For the purpose of giving to settlers seeking for land upon which to locate, every facility for acquiring information respecting its capabilities, and the positions of the different surveyed portions; the freest access to the statistical reports of the surveyors, and to the plans of the different districts deposited in the Survey Office, should be given. In addition to which, the sections themselves should be marked so distinctly upon the ground by short pickets, driven at intervals regulated by the comparative open and level character of the country, as to enable any person to follow up their boundary lines without difficulty. The angular pickets should be much larger, and squared at the head, on which the number of the section, and of all the contiguous sections, should be marked. Adjacent roads should also be designated by the letter R. Independent of the corners of sections being pointed out by these pickets, they should be deeply trenched with a small

spade or pick, showing not only the angle formed by contiguous sections, but also the directions of their boundary lines.

Road. Such marks remain easily recognised for years, and are not injured either by bush fires or by the constant passage of herds of cattle, by both of which means many of the wooden pickets are soon destroyed.

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It has been generally considered expedient, that roads should be reserved if not actually marked on the ground, (excepting in cases where they would interfere with the erection of wharves, mills, &c.,) along the banks of all navigable rivers, the borders of lakes, and along the lines of a coast. This regulation, if stringently applied, without reference to peculiar circumstances in different localities, would often be found oppressive and mischievous. Very frequently roads laid out with judgment to the various points on the margins of these waters, which are best adapted for the purposes of fisheries, watering flocks, establishment of ferries, building or launching boats, &c., with a sufficient space reserved for the use of the public at these spots, would prove of more general utility.

As a general rule, as many sections as possible should be laid out in the same locality, if the land is of a nature to be soon brought into cultivation. Whilst greater choice of selection is thus given, the comparative cost per acre of the survey is diminished; of course this remark applies only to situations the rapid settlement of which is anticipated.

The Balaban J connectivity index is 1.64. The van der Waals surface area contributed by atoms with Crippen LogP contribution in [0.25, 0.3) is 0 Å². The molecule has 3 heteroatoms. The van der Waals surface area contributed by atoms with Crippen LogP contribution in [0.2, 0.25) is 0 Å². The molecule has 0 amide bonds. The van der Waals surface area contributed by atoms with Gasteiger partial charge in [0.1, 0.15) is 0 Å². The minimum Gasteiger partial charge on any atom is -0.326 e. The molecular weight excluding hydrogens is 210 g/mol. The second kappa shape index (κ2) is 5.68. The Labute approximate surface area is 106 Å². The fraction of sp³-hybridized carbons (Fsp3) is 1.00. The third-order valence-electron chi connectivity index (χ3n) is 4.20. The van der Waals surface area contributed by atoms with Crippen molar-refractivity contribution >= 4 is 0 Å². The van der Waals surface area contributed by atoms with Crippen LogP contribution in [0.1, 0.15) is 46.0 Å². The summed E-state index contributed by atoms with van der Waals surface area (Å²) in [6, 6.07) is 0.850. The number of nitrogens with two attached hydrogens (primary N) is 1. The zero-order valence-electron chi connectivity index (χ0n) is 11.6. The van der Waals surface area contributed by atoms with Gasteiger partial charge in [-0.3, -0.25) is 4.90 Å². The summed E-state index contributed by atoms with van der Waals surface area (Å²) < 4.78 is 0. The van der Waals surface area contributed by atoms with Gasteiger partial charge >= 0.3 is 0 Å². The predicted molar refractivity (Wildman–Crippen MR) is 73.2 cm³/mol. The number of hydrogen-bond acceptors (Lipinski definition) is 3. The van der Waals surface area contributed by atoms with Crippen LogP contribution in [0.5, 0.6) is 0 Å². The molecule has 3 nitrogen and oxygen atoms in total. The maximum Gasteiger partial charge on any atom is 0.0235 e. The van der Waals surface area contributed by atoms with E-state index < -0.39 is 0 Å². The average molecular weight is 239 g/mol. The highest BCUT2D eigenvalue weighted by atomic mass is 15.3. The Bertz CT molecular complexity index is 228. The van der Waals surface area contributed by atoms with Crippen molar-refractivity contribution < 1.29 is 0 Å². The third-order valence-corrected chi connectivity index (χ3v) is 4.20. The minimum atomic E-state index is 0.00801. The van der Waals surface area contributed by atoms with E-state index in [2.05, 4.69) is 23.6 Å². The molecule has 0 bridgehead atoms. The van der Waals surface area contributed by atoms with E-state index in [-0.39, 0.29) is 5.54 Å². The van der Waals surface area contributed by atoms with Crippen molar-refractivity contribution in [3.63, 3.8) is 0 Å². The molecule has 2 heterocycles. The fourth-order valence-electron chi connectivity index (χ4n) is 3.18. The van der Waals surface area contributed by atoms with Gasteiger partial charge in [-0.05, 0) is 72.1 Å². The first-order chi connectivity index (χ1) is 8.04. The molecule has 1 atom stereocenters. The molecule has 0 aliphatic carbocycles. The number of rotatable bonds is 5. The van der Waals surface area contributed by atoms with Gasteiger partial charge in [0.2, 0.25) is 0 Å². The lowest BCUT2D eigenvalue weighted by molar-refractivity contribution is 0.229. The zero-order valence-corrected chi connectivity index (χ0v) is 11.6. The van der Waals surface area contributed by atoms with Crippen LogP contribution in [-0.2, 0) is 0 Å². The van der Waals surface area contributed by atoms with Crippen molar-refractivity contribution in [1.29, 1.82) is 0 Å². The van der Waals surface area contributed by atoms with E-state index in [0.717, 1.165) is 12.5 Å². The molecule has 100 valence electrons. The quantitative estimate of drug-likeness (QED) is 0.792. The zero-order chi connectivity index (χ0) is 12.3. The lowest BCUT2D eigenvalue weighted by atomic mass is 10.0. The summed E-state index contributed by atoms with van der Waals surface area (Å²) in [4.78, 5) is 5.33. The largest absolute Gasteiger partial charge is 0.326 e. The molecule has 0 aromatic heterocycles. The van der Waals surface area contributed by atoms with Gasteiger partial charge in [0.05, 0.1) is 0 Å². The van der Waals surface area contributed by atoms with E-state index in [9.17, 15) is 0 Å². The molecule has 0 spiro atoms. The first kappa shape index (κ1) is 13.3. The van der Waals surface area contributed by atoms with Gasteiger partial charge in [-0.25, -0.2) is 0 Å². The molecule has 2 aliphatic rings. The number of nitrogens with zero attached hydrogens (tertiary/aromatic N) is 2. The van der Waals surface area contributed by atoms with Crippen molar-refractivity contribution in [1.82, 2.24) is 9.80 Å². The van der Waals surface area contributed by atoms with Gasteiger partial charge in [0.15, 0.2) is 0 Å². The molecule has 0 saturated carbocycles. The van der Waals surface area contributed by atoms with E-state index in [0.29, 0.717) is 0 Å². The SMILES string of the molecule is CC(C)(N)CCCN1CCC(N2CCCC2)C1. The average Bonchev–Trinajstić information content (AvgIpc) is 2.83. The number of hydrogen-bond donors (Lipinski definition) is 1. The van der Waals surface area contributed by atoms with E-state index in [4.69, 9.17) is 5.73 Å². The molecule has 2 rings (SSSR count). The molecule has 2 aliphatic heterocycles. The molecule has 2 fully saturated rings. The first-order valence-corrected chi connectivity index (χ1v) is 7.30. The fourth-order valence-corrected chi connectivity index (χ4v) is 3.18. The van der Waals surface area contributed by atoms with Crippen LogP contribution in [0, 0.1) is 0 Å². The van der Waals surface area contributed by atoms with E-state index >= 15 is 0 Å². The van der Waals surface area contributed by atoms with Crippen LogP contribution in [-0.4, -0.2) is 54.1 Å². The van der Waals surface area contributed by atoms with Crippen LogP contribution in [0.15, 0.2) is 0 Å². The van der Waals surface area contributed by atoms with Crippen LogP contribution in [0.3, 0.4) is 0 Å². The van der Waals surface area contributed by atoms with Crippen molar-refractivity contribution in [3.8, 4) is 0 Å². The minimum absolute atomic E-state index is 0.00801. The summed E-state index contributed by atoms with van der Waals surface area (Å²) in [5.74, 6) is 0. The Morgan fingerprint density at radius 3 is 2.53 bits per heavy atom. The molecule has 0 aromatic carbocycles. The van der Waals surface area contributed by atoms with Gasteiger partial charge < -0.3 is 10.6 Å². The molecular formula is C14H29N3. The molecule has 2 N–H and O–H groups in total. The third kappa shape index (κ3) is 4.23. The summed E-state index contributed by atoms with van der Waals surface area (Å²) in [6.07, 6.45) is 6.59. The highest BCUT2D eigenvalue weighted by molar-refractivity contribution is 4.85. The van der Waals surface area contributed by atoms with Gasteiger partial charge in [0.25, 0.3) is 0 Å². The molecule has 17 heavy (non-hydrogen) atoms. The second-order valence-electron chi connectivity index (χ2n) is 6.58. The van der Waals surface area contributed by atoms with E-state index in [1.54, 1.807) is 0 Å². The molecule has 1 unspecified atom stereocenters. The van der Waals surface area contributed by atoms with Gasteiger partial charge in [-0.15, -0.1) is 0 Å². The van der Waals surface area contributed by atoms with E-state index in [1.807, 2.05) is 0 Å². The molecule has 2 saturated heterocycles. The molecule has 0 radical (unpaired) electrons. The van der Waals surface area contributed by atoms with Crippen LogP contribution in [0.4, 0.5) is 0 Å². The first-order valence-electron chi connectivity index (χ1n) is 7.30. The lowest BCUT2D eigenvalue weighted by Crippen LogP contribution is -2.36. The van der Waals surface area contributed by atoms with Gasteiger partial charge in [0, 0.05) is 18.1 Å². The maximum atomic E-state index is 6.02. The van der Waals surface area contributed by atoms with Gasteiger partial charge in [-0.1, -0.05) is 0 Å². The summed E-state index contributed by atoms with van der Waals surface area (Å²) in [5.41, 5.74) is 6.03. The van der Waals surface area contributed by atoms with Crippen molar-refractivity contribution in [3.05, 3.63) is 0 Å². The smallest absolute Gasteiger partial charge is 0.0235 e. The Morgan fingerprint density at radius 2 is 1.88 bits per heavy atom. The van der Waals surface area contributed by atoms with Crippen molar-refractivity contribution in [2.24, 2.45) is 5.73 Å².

In marking the boundaries of sections on the ground, all natural features crossed by the chain should be invariably noted in the field-book; on the outlines plotted from which are drawn the general character of the contours of the hills, the different lines proposed for roads, directions of native paths, wells, springs, and every other object tending to mark the nature and resources of the country. Copies of these plans* should always be transmitted to the principal Survey Office, accompanied by a rough diagram, showing, for future reference, the construction lines of the work, and the contents and length of the sides of all sections, also the measure of the angles, when not right angles; and by an explana

* Two inches to one mile is found a very convenient scale for plans of these sections, intended for the information of the public.

tory report, describing the nature of the soil, description of timber, &c., upon each section, and the facilities for making and repairing roads and bridges, and peculiar geological formations of the different districts. A collection of botanical and mineralogical specimens from all parts of the province will also contribute materially to the early development of its natural resources; and surveyors should not be deterred from giving their attention to this subject by ignorance of these sciences, as the specimens can be afterwards weeded and arranged, and afford invaluable statistical information.